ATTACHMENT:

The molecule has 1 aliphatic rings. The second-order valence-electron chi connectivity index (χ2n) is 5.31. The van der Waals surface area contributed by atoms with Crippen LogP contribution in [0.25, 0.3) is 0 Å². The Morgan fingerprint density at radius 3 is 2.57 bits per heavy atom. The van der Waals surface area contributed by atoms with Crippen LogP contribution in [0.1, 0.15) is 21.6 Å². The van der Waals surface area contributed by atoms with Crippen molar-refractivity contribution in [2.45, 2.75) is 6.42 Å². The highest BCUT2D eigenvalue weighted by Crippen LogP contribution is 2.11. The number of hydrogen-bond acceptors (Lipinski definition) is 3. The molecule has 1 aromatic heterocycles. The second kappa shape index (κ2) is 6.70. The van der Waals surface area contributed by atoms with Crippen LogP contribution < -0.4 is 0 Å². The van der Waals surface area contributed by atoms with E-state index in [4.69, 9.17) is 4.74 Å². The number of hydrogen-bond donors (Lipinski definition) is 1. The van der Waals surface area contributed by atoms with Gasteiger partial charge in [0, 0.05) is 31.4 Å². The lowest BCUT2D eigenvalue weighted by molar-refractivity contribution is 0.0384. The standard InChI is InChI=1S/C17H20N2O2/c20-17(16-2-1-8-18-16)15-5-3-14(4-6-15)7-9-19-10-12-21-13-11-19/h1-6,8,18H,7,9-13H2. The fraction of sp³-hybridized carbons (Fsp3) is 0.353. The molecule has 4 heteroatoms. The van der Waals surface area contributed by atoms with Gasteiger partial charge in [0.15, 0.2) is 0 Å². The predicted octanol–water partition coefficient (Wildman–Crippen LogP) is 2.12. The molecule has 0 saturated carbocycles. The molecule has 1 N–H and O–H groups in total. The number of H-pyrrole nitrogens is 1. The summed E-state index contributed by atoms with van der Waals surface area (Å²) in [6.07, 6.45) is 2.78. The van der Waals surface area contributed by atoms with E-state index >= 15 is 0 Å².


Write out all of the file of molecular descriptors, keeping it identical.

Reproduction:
The molecule has 1 aliphatic rings. The second-order valence-electron chi connectivity index (χ2n) is 5.31. The van der Waals surface area contributed by atoms with Crippen LogP contribution in [0.25, 0.3) is 0 Å². The Morgan fingerprint density at radius 3 is 2.57 bits per heavy atom. The van der Waals surface area contributed by atoms with Crippen LogP contribution in [0.1, 0.15) is 21.6 Å². The van der Waals surface area contributed by atoms with Crippen molar-refractivity contribution in [2.45, 2.75) is 6.42 Å². The highest BCUT2D eigenvalue weighted by Crippen LogP contribution is 2.11. The number of hydrogen-bond acceptors (Lipinski definition) is 3. The molecule has 1 aromatic heterocycles. The second kappa shape index (κ2) is 6.70. The van der Waals surface area contributed by atoms with Crippen LogP contribution < -0.4 is 0 Å². The van der Waals surface area contributed by atoms with E-state index in [4.69, 9.17) is 4.74 Å². The number of hydrogen-bond donors (Lipinski definition) is 1. The van der Waals surface area contributed by atoms with Gasteiger partial charge in [0, 0.05) is 31.4 Å². The lowest BCUT2D eigenvalue weighted by molar-refractivity contribution is 0.0384. The standard InChI is InChI=1S/C17H20N2O2/c20-17(16-2-1-8-18-16)15-5-3-14(4-6-15)7-9-19-10-12-21-13-11-19/h1-6,8,18H,7,9-13H2. The fraction of sp³-hybridized carbons (Fsp3) is 0.353. The molecule has 4 heteroatoms. The van der Waals surface area contributed by atoms with Gasteiger partial charge in [0.15, 0.2) is 0 Å². The predicted octanol–water partition coefficient (Wildman–Crippen LogP) is 2.12. The molecule has 0 saturated carbocycles. The molecule has 1 N–H and O–H groups in total. The number of H-pyrrole nitrogens is 1. The summed E-state index contributed by atoms with van der Waals surface area (Å²) in [6.07, 6.45) is 2.78. The van der Waals surface area contributed by atoms with E-state index >= 15 is 0 Å².